AtT20 cells support the replication of two endogenous retroviruses, a murine leukemia virus and a mouse mammary tumor virus. On glass or plastic substrates, AtT20 cells grow in clumps. In this situation, retroviruses budding from the plasma membrane of one cell can, on rare occasions, be invested by coated pits in the plasma membranes of contiguous cells. These pits can invaginate to depths of 2,000-4,000 A within the cytoplasm drawing with them the viral buds which remain connected to their parental cells by tubular stalks, some of which are only 225 +/- 15 A in diameter. These stalks run down the straight necks of the pits from the buds to the parental cell surfaces. Several lines of evidence indicate that these unique structures are blocked such that neither endocytosis nor budding can go to completion, and that they persist for several hours. The properties of these blocked coated pits are relevant to models of both endocytosis and viral budding. First, they indicate that the invagination of a coated pit is not absolutely dependent on its pinching off to form a coated vesicle, but that uncoating appears to be dependent upon the generation of a free vesicle. Secondly, they suggest that the final stages in the maturation of a retroviral core into a mature nucleoid are dependent on the detachment of the bud from its parental cell and that the driving force of budding is the association of viral transmembrane proteins with viral core proteins. An explanation is offered to account for the formation of these structures despite the phenomenon of viral interference.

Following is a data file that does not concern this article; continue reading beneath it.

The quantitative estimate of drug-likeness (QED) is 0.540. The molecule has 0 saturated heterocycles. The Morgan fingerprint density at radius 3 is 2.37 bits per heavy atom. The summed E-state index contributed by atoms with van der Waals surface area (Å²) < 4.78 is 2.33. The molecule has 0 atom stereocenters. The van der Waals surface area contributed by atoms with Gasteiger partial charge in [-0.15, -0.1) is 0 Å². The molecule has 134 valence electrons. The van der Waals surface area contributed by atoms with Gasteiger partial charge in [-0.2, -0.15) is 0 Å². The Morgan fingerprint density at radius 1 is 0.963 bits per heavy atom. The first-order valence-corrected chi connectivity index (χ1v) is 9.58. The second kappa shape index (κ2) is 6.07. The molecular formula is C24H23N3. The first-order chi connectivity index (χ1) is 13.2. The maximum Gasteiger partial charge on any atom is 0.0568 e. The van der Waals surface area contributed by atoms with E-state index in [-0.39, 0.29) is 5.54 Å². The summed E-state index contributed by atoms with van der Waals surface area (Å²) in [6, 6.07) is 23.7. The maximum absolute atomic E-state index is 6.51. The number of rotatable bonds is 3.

This content is only available as a PDF.